Congress must not let budgetary concerns stand in the way of an adequate Long-Range Strike Bomber fleet, members of Congress said Wednesday on Capitol Hill. “We have to stand firm with the numbers that the academics are telling us they need, the Pentagon is telling us they need, and, actually, the White House agrees that we need,” Sen. Heidi Heitkamp (D-N.D.) said at the release of a Mitchell Institute report. Retired Lt. Gen. David Deptula, dean of AFA’s Mitchell Institute, said the requirement for the B-2 fleet began at 132, and was gradually whittled down to just 20 aircraft. “We can’t afford to let that happen again,” with the LRS-B, he said. Rep. Randy Forbes (R-Va.) said the LRS-B program is at a critical phase, and Congress “can’t allow sticker shock to set in.” Sen. Mike Rounds (R-S.D.), agreed. Congress must “determine the number of bombers required for the future force based upon strategic and not budgetary considerations, and then, Congress needs to fully resource that requirement,” he said. Rep. Madeleine Bordallo (D-Guam) said the US needs the LRS-B in production as soon as possible. “The world is changing, and we need to stay ahead of the threats to keep the peace,” she said. “In short, we need the LRS-B, and we need it very soon.”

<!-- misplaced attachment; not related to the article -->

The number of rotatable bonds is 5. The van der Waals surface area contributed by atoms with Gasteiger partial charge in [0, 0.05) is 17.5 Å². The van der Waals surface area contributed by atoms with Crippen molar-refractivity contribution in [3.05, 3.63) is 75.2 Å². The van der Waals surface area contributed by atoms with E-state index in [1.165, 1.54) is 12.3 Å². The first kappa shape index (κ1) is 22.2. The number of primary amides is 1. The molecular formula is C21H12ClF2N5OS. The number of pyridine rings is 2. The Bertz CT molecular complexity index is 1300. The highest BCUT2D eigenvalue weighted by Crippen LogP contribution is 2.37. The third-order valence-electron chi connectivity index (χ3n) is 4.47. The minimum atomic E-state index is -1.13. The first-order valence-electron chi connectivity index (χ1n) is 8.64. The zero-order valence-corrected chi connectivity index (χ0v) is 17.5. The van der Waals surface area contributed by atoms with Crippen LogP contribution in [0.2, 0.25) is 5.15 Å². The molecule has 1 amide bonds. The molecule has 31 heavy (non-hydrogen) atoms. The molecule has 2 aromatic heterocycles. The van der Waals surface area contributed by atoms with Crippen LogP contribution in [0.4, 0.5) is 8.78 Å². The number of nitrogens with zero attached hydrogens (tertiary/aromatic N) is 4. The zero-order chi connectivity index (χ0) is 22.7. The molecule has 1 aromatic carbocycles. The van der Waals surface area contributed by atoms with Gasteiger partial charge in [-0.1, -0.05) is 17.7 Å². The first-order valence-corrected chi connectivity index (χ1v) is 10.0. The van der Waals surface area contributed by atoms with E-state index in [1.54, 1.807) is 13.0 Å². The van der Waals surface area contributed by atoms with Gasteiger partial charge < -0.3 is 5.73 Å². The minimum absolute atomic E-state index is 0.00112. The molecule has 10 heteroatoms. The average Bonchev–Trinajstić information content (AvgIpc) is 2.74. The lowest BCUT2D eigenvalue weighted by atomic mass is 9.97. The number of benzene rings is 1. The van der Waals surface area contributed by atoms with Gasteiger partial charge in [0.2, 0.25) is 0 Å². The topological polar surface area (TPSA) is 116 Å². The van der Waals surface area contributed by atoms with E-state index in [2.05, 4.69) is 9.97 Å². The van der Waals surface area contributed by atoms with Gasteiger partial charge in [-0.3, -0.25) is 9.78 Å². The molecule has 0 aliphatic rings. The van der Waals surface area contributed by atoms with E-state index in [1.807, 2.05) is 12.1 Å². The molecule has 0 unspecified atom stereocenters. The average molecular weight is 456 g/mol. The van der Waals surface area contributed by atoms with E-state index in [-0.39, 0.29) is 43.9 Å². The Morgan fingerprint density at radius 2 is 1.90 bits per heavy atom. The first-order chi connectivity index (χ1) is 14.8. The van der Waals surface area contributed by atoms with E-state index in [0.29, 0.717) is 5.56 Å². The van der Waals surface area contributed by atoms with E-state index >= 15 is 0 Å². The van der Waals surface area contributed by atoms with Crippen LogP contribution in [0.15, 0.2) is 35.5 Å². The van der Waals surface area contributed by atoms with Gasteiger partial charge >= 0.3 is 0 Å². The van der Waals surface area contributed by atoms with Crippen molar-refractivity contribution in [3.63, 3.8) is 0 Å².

When the Air Force sets a new program baseline for the B-52 re-engining this fall, there will be “some” cost increase, because the project wasn't previously fully funded, and the Air Force has a better handle on actual supplier costs and knowledge from ground testing, program officials said.